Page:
With Christmas coming, we look back at the much-maligned Bond girl with the silly seasonal name played by Denise Richards in 1999's 'The World is Not Enough.'
Look up any poll or column from recent years on the worst Bond girls ever, and Dr Christmas Jones comes up every time. It's not hard to see why. As much as Bond girls generally demand a little suspension of disbelief (in common with pretty much everything else in Bond world), this one is really pushing it.
And how does she push it? Let us count the ways. Casting Denise Richards, fresh from her turn as a high school cheerleader seductress in 'Wild Things', as a seasoned doctor of nuclear physics? Check. Proceeding to dress her in Lara Croft-esque short-shorts and midriff-riding tank top, followed by a succession of unnaturally tight T-shirts? Check. Then of course there's that name, which doesn't seem to exist for any other reason than to facilitate the Roger Moore-esque lines in the final minutes: "I've always wanted to have Christmas in Turkey," and the closing zinger: "I thought Christmas only comes once a year…"
So, is Christmas Jones' reputation as one of the worst Bond girls deserved? I wish I could say otherwise, but there really are no two ways about it; she's a terrible character, horrendously miscast, thrown into completely the wrong film - and, in a sense, she's emblematic of the split personality that impeded the Pierce Brosnan movies.
The success of 'Goldeneye' and 'Tomorrow Never Dies' meant audiences had accepted Brosnan as Bond in a way they sadly never had Timothy Dalton, and Brosnan had been quote vocal about his desire to go a bit deeper with the series; to make the movies more complex and character-based. 'The World is Not Enough' was intended as a first step in this slightly different direction, presenting us with a more volatile Bond on a mission with greater ramifications for himself and those close to him.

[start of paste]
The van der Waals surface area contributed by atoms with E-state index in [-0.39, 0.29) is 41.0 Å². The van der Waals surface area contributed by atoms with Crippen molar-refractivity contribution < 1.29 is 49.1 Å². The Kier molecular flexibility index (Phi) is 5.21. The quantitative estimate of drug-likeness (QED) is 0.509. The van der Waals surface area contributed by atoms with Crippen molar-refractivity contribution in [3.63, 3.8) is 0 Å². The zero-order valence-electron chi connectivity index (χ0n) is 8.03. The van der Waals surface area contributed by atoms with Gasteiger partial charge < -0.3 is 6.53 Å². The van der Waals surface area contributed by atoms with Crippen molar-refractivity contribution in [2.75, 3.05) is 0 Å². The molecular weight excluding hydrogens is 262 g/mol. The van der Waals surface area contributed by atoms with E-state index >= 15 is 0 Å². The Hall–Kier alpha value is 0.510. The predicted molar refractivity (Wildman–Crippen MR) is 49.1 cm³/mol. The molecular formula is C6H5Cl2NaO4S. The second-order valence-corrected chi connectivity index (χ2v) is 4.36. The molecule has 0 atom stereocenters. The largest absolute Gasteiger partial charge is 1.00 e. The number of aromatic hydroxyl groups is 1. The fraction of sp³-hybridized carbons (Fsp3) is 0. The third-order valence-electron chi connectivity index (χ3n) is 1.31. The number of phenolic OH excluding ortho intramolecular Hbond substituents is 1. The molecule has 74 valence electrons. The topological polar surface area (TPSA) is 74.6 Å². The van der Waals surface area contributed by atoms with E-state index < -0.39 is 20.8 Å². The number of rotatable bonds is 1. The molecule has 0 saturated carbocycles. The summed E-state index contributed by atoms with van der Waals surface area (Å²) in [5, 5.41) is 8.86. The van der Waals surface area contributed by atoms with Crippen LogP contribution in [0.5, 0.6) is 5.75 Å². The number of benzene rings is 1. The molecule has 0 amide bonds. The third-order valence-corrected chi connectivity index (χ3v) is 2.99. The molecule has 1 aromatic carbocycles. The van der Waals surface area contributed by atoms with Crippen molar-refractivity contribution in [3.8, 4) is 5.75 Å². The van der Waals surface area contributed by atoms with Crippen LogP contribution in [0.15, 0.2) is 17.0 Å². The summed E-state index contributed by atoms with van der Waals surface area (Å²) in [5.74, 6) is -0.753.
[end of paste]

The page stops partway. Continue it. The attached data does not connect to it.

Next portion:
However, Brosnan was also considerably more at ease with the innuendo-ridden humour which didn't come so naturally to Dalton, or subsequently Daniel Craig (by his own admission). This being the 1990s, Bond was now a 'new lad' icon; smut and lechery were very much back on the agenda - from which perspective casting Denise Richards made perfect sense, as no one can deny she certainly looks good.
As an actress, though, Richards was utterly lost at sea; it's almost impossible to hear her discuss disarming nuclear bombs without smirking. We can't pin the blame entirely on her, though; she is underserved by the script, writers Neal Purvis and Robert Wade (who went on to pen the next four Bonds) seemingly too busy giving Sophie Marceau's Elektra King an interesting character arc to come up with anything so substantial for Christmas.
We might also note that other actresses to test for Christmas reportedly include Geri Halliwell (fresh from quitting the Spice Girls) and Tiffany-Amber Thiessen (formerly of TV's 'Saved By the Bell'), so to be quite frank, it's clear that Eon were never aiming especially high with this character.
None of this means that 'The World is Not Enough' is necessarily one of the worst Bond films ever (although we might ponder that of Brosnan's swansong 'Die Another Day'); just that it tries to achieve a tricky balance between honouring series tradition and breaking new ground dramatically, but fails, and Christmas Jones is a key part of that failure. 'Skyfall' finally managed it in 2012 - notably without a feeble Christmas Jones-alike in sight.
Are we right to call Christmas Jones one of the worst Bond girls? If not, who's worse? We expect you to talk in the comments section below.
Ben Bussey is a freelance writer, comic book movie and sci-fi/fantasy/horror enthusiast, and a huge Bond fan. At a push, his favourite Bond girl is probably Famke Janssen's Xenia Onatopp from 'Goldeneye.'
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